Stan Collymore's agent has claimed his client would 'jump at the chance' of coming back to Aston Villa and said the former England striker would even train for nothing to prove himself to Martin O'Neill.
Collymore - who has not played since 2001 - has spent the summer trying to regain fitness with a view to returning to football in just over a month and he has set his sights on coming back at the highest level.
The 35-year-old failed to justify his #7 million tag in the three years he spent at Villa, scoring just 15 goals and making more headlines for his depression and his antics off the pitch than his prowess on it.
But a reinvigorated Collymore is determined to prove his critics wrong and has been working hard since August to regain fitness for one last chance at the Premiership.
He is in Tenerife in an intensive training camp where he is working with the coaches who set rower James Cracknell on the road to Olympic glory.
And his representative, Simon Kennedy, is adamant the Villa fan will be back in a matter of weeks, doing what he used to do best. "He is not coming back to play anything but Premiership football,"
Kennedy said. "He will be doing that by mid-November and not just ready to train - ready to score goals."
Kennedy revealed that a chance to right the wrongs of his first disastrous stay with Villa would be a dream come true.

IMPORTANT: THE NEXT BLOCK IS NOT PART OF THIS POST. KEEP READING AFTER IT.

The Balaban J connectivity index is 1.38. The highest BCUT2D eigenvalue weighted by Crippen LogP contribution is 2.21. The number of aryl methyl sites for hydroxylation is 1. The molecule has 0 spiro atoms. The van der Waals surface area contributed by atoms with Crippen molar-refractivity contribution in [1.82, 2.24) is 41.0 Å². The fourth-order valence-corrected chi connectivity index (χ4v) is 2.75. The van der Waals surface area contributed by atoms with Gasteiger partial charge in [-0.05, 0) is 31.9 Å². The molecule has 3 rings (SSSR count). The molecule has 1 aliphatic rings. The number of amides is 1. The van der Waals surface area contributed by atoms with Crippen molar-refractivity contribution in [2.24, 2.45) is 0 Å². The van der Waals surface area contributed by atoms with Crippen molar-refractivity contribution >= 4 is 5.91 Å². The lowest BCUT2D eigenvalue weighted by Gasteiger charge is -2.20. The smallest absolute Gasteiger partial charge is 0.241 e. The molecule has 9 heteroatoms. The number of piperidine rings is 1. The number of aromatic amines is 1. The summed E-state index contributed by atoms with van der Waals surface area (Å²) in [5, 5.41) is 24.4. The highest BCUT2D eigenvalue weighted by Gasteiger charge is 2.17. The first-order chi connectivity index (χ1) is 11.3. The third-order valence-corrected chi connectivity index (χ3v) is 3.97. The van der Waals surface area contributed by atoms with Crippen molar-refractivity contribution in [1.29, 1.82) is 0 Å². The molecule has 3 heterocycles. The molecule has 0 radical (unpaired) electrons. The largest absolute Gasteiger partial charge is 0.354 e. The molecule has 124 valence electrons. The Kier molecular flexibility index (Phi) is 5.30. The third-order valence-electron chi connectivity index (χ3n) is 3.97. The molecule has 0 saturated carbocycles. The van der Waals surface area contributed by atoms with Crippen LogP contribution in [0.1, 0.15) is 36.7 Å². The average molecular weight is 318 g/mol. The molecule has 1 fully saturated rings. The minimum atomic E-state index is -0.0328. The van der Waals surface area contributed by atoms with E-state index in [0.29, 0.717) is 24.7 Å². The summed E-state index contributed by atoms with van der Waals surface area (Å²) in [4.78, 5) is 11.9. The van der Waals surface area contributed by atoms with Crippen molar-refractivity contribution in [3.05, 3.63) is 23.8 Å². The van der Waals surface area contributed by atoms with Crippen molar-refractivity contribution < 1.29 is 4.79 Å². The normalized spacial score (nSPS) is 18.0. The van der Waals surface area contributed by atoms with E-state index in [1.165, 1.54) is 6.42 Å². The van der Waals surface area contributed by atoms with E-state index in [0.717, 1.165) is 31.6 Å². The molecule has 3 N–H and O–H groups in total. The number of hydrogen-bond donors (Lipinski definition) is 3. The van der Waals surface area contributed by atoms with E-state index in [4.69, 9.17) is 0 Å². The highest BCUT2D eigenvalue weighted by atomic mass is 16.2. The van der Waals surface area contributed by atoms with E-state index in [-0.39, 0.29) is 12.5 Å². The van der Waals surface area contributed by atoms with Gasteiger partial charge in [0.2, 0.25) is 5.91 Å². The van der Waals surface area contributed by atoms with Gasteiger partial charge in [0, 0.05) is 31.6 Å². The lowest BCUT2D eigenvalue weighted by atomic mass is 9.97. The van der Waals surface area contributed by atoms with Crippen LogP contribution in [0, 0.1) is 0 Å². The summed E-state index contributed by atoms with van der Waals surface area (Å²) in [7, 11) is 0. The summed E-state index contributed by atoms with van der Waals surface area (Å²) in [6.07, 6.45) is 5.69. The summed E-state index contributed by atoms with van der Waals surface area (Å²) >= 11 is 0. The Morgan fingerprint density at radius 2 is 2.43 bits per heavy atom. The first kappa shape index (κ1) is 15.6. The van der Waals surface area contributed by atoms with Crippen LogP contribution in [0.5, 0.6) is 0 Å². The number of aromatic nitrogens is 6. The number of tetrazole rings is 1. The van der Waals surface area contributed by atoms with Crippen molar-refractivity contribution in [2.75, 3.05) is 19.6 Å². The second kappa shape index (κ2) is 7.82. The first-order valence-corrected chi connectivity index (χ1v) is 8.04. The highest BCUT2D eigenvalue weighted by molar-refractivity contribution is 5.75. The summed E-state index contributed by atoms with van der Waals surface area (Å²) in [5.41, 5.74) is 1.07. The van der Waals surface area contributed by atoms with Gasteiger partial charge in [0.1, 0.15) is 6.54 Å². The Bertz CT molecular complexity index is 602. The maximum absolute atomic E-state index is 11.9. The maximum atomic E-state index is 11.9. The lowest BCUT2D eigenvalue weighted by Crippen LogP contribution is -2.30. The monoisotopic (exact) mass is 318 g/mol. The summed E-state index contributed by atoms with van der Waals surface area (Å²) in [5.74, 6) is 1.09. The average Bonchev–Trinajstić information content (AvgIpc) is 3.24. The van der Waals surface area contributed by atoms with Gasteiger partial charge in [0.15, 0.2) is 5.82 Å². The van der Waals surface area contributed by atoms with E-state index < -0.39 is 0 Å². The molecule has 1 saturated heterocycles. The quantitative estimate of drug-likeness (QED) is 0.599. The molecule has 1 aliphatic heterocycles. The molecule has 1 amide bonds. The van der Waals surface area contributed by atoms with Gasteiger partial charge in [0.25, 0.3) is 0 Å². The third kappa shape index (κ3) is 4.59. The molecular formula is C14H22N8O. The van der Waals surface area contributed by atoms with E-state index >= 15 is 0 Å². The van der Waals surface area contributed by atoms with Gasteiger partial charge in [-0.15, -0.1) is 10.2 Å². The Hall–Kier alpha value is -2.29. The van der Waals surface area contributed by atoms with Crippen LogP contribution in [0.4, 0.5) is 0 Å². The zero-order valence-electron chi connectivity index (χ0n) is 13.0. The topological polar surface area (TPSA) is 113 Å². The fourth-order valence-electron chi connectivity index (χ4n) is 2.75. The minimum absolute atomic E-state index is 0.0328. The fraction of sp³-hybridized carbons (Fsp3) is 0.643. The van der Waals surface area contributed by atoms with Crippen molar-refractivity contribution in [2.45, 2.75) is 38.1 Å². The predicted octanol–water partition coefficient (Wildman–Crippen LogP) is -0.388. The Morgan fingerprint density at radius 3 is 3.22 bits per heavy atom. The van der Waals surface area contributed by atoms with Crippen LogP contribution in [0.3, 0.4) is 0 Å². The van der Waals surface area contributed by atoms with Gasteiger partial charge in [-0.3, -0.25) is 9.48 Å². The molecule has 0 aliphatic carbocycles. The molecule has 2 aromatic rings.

"The time he spent there was a massive disappointment to him, he would love the opportunity to go back and set the record straight," he said.
"Gareth Barry is still one of his closest friends, they are in regular contact and he has a lot of sympathy with the club he supported as a boy. Without giving away his whole email address, claret features very prominently in it."
For Collymore, the combination of the club he loves and the manager he respects above all others is irresistible.
O'Neill oversaw something of a renaissance in Collymore's career when he brought him to Leicester City in 2000 and the striker responded by scoring a hat-trick on his home debut.
"There is a group of clubs he would be prepared to come to train with for a couple of weeks to show what he can do," Kennedy continued.
"Villa are definitely one of those clubs. If there was an invitation to do that, he would jump at it.
"Liverpool was when he started to feel the depression, he felt just empty and when he was at Villa, they got him in the worst mental state of his career. He looks back on that with real disappointment.
"It was only when he left Villa and joined Leicester and began to work with Martin that he picked up again. When Martin left and Peter Taylor came in, the problems started once more."